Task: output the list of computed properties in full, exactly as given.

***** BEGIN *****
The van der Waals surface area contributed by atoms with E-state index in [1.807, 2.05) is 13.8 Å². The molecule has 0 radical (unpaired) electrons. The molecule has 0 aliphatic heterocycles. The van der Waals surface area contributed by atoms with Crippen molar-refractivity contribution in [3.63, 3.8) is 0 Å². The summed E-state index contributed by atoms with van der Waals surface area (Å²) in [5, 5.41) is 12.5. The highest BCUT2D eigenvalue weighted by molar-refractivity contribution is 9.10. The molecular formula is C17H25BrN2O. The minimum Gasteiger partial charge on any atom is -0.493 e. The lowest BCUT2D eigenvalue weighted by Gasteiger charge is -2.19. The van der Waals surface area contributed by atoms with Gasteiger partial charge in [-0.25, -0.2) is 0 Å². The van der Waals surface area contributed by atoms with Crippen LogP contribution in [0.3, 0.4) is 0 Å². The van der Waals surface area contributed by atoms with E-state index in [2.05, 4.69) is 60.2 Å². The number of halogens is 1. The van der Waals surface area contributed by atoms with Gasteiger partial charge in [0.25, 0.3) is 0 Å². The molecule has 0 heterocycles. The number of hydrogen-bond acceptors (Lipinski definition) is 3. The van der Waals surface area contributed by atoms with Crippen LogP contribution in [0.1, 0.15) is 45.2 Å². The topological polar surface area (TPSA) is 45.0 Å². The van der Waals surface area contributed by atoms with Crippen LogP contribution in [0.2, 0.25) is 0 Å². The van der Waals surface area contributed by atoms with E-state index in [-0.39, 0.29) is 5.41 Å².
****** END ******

The van der Waals surface area contributed by atoms with E-state index in [1.807, 2.05) is 13.8 Å². The molecule has 0 radical (unpaired) electrons. The molecule has 0 aliphatic heterocycles. The van der Waals surface area contributed by atoms with Crippen molar-refractivity contribution in [3.63, 3.8) is 0 Å². The summed E-state index contributed by atoms with van der Waals surface area (Å²) in [5, 5.41) is 12.5. The highest BCUT2D eigenvalue weighted by molar-refractivity contribution is 9.10. The molecular formula is C17H25BrN2O. The minimum Gasteiger partial charge on any atom is -0.493 e. The lowest BCUT2D eigenvalue weighted by Gasteiger charge is -2.19. The van der Waals surface area contributed by atoms with Gasteiger partial charge in [-0.25, -0.2) is 0 Å². The van der Waals surface area contributed by atoms with Crippen LogP contribution in [0.3, 0.4) is 0 Å². The van der Waals surface area contributed by atoms with E-state index in [2.05, 4.69) is 60.2 Å². The number of halogens is 1. The van der Waals surface area contributed by atoms with Gasteiger partial charge in [0.25, 0.3) is 0 Å². The molecule has 0 heterocycles. The number of hydrogen-bond acceptors (Lipinski definition) is 3. The van der Waals surface area contributed by atoms with Crippen LogP contribution in [0.1, 0.15) is 45.2 Å². The topological polar surface area (TPSA) is 45.0 Å². The van der Waals surface area contributed by atoms with Crippen LogP contribution in [0.2, 0.25) is 0 Å². The van der Waals surface area contributed by atoms with E-state index in [-0.39, 0.29) is 5.41 Å².